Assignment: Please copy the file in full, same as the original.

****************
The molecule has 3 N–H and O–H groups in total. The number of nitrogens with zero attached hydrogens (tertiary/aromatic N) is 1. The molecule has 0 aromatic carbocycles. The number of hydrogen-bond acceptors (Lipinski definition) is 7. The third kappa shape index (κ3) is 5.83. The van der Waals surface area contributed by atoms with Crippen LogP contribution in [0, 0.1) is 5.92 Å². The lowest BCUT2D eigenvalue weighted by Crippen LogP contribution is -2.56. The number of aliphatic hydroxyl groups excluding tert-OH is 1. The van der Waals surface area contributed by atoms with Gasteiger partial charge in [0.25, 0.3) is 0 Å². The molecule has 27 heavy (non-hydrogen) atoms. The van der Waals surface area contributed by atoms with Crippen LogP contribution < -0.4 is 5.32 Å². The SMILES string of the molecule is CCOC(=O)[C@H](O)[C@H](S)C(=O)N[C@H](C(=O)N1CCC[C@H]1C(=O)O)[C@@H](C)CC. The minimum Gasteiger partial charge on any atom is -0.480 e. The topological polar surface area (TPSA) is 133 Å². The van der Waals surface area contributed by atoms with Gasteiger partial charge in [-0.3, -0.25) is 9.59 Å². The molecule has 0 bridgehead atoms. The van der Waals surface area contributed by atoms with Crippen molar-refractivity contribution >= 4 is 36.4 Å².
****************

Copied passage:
The molecule has 3 N–H and O–H groups in total. The number of nitrogens with zero attached hydrogens (tertiary/aromatic N) is 1. The molecule has 0 aromatic carbocycles. The number of hydrogen-bond acceptors (Lipinski definition) is 7. The third kappa shape index (κ3) is 5.83. The van der Waals surface area contributed by atoms with Crippen LogP contribution in [0, 0.1) is 5.92 Å². The lowest BCUT2D eigenvalue weighted by Crippen LogP contribution is -2.56. The number of aliphatic hydroxyl groups excluding tert-OH is 1. The van der Waals surface area contributed by atoms with Gasteiger partial charge in [0.25, 0.3) is 0 Å². The molecule has 27 heavy (non-hydrogen) atoms. The van der Waals surface area contributed by atoms with Crippen LogP contribution < -0.4 is 5.32 Å². The SMILES string of the molecule is CCOC(=O)[C@H](O)[C@H](S)C(=O)N[C@H](C(=O)N1CCC[C@H]1C(=O)O)[C@@H](C)CC. The minimum Gasteiger partial charge on any atom is -0.480 e. The topological polar surface area (TPSA) is 133 Å². The van der Waals surface area contributed by atoms with Gasteiger partial charge in [-0.3, -0.25) is 9.59 Å². The molecule has 0 bridgehead atoms. The van der Waals surface area contributed by atoms with Crippen molar-refractivity contribution >= 4 is 36.4 Å².